This holiday season, Kory and I decided to adopt a Head Start family for both Thanksgiving and Christmas. I was really excited about this activity because it seemed like a great way to engage our kids in the act of giving beyond ourselves. In fact, the family we chose is also one of five. Two boys, one girl. Just like ours. At precisely the same ages. So I figured it would be really easy to get the kids excited about this activity.
The script I had written in my head included dinner out as a family, followed by shopping to purchase items from our Head Start family’s wish list. We were going to do this twice. Once for Thanksgiving. And once for Christmas. And we were going to have a great time. Share a wonderful meal. And engage in good, thoughtful conversation along the way.
And then October and the first two weeks of November happened. Kory got sick. Our daughter got sick. Our oldest son got sick. We flew to Rome and back. We had a birthday party. We hosted a Halloween block party. Kory performed two weddings. We had a stewardship campaign. And we did a bunch of other stuff in between. Before I knew it, the Thanksgiving deadline was breathing down our backs. The same weekend we decided to host a garage sale.
But I was determined to snatch victory out of the jaws of defeat. So after 6 hours of garage sale and two car rides to the Christian Community Action Retail Store to donate the remaining items, I dumped the kids in the bath, cleaned myself up as well, and prepared myself to take them out for pizza and shopping. (Minus Kory because he was performing the second wedding mentioned above.) It wasn’t exactly the way I’d planned it given that my husband wouldn’t be with us, but it would have to do.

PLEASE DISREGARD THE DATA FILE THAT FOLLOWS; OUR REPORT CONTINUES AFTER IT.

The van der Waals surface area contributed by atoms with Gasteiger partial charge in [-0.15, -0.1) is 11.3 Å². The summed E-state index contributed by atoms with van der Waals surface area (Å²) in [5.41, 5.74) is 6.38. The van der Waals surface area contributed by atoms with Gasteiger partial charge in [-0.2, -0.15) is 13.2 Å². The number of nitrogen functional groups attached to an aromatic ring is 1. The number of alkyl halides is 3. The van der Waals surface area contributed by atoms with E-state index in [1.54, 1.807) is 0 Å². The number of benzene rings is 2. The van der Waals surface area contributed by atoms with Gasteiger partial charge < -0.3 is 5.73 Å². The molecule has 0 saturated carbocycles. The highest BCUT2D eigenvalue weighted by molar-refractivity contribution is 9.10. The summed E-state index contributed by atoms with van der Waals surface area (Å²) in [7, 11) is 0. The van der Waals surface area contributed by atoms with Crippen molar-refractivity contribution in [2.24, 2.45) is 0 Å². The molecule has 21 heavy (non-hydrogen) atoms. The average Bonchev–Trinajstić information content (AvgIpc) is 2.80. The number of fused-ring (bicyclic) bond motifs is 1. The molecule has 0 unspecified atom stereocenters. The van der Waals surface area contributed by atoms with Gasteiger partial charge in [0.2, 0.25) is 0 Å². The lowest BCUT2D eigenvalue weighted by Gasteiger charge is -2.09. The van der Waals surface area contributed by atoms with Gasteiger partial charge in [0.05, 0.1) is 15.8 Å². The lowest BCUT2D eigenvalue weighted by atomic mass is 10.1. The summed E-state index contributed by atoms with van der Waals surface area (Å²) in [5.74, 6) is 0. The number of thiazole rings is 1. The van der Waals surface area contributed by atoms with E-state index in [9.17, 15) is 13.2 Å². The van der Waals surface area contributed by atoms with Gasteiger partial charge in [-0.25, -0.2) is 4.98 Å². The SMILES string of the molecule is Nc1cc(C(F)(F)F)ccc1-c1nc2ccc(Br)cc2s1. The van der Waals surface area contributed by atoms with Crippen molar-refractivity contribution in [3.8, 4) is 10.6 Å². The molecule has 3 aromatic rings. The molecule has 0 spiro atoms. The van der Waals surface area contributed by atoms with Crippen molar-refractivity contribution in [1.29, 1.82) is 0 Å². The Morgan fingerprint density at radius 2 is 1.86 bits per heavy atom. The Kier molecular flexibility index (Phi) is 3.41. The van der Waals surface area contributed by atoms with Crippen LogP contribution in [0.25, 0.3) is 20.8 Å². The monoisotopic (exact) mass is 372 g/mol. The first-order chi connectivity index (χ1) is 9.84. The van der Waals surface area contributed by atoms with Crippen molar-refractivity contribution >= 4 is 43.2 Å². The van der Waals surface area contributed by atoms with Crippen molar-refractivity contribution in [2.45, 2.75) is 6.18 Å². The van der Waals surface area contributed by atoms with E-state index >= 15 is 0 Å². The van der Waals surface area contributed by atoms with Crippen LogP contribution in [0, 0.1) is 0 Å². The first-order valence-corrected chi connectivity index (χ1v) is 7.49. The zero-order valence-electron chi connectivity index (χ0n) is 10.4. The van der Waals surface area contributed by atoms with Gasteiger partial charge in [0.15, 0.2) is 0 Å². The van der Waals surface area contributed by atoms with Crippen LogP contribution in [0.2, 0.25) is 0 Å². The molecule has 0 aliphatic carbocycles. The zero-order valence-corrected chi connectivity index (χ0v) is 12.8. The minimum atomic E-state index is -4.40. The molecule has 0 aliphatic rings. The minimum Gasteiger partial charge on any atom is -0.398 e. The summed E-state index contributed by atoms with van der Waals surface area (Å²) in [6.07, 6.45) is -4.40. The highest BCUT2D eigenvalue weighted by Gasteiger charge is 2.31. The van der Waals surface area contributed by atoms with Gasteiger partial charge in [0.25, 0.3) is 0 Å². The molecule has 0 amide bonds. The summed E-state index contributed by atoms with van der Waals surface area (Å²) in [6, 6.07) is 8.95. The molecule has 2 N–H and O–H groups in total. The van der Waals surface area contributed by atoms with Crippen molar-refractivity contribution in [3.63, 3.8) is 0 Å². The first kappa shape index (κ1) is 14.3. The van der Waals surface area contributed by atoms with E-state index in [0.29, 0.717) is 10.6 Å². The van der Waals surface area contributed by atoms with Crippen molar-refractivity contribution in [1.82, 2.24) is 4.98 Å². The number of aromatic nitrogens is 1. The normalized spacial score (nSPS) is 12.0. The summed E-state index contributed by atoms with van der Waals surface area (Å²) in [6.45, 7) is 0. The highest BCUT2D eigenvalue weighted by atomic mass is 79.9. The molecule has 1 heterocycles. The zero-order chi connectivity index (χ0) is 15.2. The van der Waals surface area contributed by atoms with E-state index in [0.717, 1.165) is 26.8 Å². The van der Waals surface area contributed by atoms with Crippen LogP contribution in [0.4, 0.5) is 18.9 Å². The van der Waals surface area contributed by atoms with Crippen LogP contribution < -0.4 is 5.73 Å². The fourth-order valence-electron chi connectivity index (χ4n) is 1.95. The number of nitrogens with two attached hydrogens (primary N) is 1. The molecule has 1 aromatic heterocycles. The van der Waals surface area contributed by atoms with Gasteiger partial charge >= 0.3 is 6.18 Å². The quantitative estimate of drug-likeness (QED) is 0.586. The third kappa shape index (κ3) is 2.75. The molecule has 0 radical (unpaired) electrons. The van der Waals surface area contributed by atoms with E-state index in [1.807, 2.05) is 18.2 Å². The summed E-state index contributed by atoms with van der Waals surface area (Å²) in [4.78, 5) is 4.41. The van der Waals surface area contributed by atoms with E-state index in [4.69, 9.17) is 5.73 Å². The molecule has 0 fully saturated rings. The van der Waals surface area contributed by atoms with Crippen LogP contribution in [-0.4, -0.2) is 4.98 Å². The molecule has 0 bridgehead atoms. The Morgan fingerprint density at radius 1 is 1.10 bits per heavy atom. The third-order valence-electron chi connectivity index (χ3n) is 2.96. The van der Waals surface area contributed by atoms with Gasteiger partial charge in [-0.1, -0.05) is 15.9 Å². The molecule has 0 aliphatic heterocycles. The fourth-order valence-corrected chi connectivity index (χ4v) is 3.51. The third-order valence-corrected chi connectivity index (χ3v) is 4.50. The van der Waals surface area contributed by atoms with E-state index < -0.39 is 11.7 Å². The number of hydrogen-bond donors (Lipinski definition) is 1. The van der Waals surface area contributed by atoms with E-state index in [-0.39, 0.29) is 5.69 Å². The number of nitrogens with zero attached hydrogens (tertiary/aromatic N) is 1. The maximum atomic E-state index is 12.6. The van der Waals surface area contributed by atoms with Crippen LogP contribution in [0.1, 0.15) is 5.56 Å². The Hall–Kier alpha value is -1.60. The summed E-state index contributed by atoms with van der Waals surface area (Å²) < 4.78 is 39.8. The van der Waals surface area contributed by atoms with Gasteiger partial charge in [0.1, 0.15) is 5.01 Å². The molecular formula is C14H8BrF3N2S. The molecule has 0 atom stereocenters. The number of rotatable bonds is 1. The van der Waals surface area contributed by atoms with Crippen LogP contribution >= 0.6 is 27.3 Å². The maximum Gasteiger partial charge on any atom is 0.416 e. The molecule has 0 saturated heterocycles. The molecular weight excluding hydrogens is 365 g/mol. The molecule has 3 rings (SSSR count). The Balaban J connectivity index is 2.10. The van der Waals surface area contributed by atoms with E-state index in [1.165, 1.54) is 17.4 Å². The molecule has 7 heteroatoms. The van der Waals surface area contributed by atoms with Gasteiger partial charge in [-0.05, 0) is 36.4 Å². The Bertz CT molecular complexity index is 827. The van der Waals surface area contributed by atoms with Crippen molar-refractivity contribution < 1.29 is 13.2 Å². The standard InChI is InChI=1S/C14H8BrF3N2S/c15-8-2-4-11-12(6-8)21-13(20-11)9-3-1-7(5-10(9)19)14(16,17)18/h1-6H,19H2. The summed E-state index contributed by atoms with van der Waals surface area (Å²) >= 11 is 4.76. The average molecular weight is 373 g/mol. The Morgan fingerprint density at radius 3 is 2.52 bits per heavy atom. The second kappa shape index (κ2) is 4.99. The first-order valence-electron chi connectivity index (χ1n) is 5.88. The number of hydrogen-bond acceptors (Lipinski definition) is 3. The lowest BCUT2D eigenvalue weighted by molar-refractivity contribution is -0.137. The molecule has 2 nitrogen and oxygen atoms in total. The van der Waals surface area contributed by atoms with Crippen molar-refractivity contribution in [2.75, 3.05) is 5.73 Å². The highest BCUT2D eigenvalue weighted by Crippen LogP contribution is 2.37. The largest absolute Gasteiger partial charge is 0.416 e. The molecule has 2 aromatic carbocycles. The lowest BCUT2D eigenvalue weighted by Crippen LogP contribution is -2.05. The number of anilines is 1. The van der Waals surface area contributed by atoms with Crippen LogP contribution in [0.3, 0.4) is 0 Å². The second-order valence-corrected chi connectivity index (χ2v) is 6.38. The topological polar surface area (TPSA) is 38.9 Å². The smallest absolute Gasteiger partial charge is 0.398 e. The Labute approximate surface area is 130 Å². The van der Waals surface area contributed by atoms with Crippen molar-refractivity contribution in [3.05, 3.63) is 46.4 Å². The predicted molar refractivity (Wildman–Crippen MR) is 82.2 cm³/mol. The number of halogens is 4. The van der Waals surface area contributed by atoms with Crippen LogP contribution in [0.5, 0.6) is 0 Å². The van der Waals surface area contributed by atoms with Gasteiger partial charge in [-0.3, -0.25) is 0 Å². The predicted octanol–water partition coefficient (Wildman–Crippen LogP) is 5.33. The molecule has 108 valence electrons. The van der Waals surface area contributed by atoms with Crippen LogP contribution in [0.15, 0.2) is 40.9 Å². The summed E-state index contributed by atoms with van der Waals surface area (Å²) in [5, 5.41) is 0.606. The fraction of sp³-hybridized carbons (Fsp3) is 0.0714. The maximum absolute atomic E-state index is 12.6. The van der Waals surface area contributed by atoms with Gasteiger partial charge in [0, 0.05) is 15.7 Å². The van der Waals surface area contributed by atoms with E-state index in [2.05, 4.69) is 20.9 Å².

And then I lost my car keys. And couldn’t find a spare set. So my plans were foiled once again.
Sunday came and went with no time for pizza and shopping. And then it was Monday. The deadline to turn in our Thanksgiving donation to Head Start, and I had not purchased single item.
The kids had school.
And Kory and I both had work to do.
So now, what was intended to be a family activity, turned into a mommy activity. When mommy should have been tending to other things. The “I don’t have time for this” mantra began rolling around in my head as I headed out the door to do the shopping.
I was stressed.
And I wasn’t in a very good mood.
This was not how this was supposed to go.
I felt defeated.
Because this has been quite a year for me. I’ve read a lot. Wrestled with a lot. And changed a lot. Many months ago, in fact, I committed to live into the holiday season differently this year. Like a lot differently. And I’ve been really excited for the season to arrive.
And yet. I found myself rehearsing the same song and dance from years past all over again:
I don’t have time for this.
Had I really only come this far?
But as I strolled the aisles of several department stores looking for a queen sized blanket, a Christmas tree, some toys and clothing for the kids, and some gift cards, my spirit began to lighten. My heart began to soften. My task list began to fade away. And before I knew it, I was crying at WalMart.
Oh how my heart and soul needed this moment! Because I’m thirsty to serve. To bless others. And to make a difference in the world. I’ve gotten lost in the trenches of motherhood just trying to survive the day. Every day. And I’m parched to be put to use in ways that extend beyond my family.
Yes. I needed this moment. In the midst of the busyness of the holiday season. In a time when the pressures of life can act like a tourniquet to our feelings and emotions, virtually cutting them off from our heart and soul so that we feel nothing.
I needed this moment to jostle myself from an emotional slumber.
To slow down.
To put my task list aside.
To be generous with my time and my resources.
And to let my thoughts and prayers reside with a family who, at its core, is not too different from my own. But who has a very different holiday wish this year.
I do have time for this. We all do. In fact, we don’t have time not to do this. Because life is short. Our days are numbered. And we want to leave this world a little better than we found it.
One family at a time.
We do. Don’t we?